Are Animals Philosophers? Kantian Chickens and Aristotelian Bonobos Publication date : March 7, 2013
A biologist and scientific journalist, Yves Chisten is the president of Ipsen Foundation. He is the author of L’Animal est-il une personne? (Flammarion, 2009).
‘Because animals, both human and non-human, are not the passive toys of the surrounding world but, on the contrary, active creators and because they are carriers of weltanschauung, I regard them as philosophers. Furthermore, I propose to define animals as creatures capable of elaborating a comprehensive worldview.
‘Let’s call such creatures, who are capable of understanding and imagining the world, philosophers. In order to clarify things, I should like to underline that what I am evoking is not a marginal situation, like that of some of the great apes, famously recognised as cousins of our own species, but a more general criterion, of the sort that can impose a definition: animals are philosophers and they are necessarily philosophers by nature. I am fully aware that this viewpoint may seem paradoxical since most philosophers have tried to build a barrier between humans and animals or to define the former in relation to the latter. But basically such an attempt makes as much sense as opposing robins to birds or chimpanzees to animals,’ writes Yves Christen.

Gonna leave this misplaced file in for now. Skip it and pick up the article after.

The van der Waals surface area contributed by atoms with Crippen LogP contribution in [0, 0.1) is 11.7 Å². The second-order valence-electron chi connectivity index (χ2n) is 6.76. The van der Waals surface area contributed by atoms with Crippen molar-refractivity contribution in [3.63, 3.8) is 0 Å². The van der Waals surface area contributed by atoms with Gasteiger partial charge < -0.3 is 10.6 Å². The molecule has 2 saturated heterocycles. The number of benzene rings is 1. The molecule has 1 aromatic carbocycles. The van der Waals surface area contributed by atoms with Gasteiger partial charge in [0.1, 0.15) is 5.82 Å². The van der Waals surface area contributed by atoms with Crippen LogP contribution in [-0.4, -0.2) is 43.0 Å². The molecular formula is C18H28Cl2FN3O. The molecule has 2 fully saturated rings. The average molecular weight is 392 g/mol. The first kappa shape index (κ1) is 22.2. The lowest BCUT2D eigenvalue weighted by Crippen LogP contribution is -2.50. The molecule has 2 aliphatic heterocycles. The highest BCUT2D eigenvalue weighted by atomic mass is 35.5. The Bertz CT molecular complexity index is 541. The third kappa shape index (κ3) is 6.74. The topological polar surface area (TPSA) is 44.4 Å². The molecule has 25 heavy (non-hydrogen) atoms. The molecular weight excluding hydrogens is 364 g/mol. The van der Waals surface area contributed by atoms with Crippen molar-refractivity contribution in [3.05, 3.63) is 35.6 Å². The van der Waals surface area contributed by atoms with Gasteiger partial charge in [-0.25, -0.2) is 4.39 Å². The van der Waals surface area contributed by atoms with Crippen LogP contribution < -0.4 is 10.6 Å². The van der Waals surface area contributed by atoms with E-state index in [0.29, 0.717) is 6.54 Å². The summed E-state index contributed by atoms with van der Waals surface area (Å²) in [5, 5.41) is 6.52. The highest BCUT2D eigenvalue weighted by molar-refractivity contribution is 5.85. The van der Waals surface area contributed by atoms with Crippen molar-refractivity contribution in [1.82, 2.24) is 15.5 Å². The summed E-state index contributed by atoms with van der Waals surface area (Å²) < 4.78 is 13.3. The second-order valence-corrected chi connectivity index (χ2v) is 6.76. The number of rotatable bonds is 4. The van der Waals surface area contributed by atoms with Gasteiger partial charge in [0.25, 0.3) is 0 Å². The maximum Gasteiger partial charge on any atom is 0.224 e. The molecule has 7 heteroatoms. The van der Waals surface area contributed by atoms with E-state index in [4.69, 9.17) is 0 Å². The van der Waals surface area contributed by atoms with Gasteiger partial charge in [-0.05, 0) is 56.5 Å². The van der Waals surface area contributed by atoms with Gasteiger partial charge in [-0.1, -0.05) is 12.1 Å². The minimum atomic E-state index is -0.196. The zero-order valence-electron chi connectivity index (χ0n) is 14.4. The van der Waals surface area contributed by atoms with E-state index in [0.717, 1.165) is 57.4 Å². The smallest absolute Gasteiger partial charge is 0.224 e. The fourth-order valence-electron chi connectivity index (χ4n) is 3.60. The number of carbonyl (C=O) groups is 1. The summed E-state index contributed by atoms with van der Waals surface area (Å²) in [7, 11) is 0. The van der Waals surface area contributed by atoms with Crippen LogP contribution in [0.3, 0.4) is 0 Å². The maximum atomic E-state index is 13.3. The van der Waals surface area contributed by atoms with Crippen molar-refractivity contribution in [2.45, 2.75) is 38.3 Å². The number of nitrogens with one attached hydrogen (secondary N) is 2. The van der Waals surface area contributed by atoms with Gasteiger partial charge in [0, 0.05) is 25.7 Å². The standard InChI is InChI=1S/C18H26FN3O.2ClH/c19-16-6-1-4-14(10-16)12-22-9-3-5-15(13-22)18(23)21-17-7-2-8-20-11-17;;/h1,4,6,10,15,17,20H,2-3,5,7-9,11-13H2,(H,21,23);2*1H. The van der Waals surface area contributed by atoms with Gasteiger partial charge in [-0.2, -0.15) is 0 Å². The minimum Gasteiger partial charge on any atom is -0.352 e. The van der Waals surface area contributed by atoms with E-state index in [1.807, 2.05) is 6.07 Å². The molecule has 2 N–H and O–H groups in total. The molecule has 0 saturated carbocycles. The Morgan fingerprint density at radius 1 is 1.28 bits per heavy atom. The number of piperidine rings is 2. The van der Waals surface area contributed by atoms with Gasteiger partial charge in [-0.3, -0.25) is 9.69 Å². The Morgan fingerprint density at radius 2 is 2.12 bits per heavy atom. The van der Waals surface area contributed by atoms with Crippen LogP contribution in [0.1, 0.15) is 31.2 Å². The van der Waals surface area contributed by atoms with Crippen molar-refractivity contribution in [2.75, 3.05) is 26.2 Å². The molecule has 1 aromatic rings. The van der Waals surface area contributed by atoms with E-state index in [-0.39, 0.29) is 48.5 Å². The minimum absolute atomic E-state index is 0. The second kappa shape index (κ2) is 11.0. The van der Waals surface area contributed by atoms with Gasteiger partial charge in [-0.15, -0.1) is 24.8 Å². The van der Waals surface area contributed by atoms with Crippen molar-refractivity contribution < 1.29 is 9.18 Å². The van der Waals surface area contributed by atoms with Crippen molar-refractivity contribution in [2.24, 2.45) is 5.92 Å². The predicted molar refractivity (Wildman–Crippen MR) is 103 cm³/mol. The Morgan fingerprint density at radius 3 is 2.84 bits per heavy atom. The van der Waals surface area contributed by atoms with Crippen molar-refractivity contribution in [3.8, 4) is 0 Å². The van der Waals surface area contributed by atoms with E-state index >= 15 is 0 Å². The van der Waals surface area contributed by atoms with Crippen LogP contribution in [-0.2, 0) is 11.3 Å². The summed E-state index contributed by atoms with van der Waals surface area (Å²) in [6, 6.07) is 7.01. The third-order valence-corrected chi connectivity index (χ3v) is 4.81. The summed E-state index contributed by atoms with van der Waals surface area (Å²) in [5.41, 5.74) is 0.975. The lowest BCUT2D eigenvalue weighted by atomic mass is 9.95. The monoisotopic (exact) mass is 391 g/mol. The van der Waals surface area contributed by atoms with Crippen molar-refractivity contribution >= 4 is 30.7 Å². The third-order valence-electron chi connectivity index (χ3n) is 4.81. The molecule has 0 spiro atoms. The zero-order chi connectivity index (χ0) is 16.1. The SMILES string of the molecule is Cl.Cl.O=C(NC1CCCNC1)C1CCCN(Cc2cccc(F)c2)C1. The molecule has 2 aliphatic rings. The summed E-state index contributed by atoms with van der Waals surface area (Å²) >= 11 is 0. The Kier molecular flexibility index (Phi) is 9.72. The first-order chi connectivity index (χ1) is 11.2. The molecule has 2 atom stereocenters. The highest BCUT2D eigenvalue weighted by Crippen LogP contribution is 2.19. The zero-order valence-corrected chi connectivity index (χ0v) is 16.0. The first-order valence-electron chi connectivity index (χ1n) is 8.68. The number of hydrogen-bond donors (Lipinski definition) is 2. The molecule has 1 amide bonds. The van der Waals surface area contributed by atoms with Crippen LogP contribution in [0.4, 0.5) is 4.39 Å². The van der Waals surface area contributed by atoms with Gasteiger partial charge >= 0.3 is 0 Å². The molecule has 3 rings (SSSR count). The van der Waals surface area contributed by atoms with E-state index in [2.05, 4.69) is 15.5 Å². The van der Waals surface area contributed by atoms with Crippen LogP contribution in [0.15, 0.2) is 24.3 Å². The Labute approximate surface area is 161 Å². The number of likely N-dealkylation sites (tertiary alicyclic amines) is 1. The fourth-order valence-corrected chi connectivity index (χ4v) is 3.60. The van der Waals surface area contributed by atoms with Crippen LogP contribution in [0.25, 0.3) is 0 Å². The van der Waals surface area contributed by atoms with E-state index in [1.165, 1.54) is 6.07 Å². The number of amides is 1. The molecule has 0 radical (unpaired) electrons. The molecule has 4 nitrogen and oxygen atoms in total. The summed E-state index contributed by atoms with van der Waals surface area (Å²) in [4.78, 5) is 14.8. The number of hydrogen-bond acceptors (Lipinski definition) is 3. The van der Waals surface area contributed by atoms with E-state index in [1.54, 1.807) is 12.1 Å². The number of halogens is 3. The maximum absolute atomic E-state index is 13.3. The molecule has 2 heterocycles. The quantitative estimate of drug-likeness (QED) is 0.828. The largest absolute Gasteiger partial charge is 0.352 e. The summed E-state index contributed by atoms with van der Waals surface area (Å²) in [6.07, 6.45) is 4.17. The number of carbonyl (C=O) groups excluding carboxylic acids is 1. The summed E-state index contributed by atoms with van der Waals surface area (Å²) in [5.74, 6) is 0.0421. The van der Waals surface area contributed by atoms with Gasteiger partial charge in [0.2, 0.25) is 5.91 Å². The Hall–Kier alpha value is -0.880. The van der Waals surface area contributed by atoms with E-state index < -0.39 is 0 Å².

• Manipulating concepts, thinking and discussing are not sufficient to produce a philosophy. Intelligence is not everything, nor does it a philosopher make. That is what Yves Christen shows by defining the concept of ‘animal philosophy’.